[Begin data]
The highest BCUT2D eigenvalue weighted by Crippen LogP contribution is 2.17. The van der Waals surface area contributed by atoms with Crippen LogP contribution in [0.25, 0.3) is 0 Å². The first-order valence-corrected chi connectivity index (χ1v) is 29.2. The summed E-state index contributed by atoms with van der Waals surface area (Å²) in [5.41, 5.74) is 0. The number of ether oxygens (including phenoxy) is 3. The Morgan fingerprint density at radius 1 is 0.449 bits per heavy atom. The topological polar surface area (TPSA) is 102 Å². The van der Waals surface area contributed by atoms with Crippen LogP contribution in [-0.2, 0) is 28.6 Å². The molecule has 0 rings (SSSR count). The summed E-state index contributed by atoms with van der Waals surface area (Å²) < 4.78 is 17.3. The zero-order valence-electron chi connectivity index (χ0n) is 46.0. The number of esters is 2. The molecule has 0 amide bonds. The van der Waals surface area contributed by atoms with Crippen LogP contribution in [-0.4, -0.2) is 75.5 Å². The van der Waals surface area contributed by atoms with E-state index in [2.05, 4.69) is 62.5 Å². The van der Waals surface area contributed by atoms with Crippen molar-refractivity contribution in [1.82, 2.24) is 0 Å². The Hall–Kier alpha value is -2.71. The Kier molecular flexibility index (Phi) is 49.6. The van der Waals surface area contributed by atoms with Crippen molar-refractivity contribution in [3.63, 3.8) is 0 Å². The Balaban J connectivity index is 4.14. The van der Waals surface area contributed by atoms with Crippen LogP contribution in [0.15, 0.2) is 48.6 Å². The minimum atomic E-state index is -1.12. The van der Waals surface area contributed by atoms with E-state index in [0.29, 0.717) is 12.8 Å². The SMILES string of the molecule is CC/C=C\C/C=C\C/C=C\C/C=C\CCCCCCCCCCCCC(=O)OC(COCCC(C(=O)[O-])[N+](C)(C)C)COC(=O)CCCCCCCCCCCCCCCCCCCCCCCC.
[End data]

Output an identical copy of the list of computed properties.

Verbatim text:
The highest BCUT2D eigenvalue weighted by Crippen LogP contribution is 2.17. The van der Waals surface area contributed by atoms with Crippen LogP contribution in [0.25, 0.3) is 0 Å². The first-order valence-corrected chi connectivity index (χ1v) is 29.2. The summed E-state index contributed by atoms with van der Waals surface area (Å²) in [5.41, 5.74) is 0. The number of ether oxygens (including phenoxy) is 3. The Morgan fingerprint density at radius 1 is 0.449 bits per heavy atom. The topological polar surface area (TPSA) is 102 Å². The van der Waals surface area contributed by atoms with Crippen LogP contribution in [-0.2, 0) is 28.6 Å². The molecule has 0 rings (SSSR count). The summed E-state index contributed by atoms with van der Waals surface area (Å²) < 4.78 is 17.3. The zero-order valence-electron chi connectivity index (χ0n) is 46.0. The number of esters is 2. The molecule has 0 amide bonds. The van der Waals surface area contributed by atoms with Crippen LogP contribution in [-0.4, -0.2) is 75.5 Å². The van der Waals surface area contributed by atoms with E-state index in [2.05, 4.69) is 62.5 Å². The van der Waals surface area contributed by atoms with Crippen molar-refractivity contribution in [1.82, 2.24) is 0 Å². The Hall–Kier alpha value is -2.71. The Kier molecular flexibility index (Phi) is 49.6. The van der Waals surface area contributed by atoms with Crippen molar-refractivity contribution in [3.63, 3.8) is 0 Å². The Balaban J connectivity index is 4.14. The van der Waals surface area contributed by atoms with Crippen LogP contribution in [0.15, 0.2) is 48.6 Å². The minimum atomic E-state index is -1.12. The van der Waals surface area contributed by atoms with E-state index in [0.29, 0.717) is 12.8 Å². The SMILES string of the molecule is CC/C=C\C/C=C\C/C=C\C/C=C\CCCCCCCCCCCCC(=O)OC(COCCC(C(=O)[O-])[N+](C)(C)C)COC(=O)CCCCCCCCCCCCCCCCCCCCCCCC.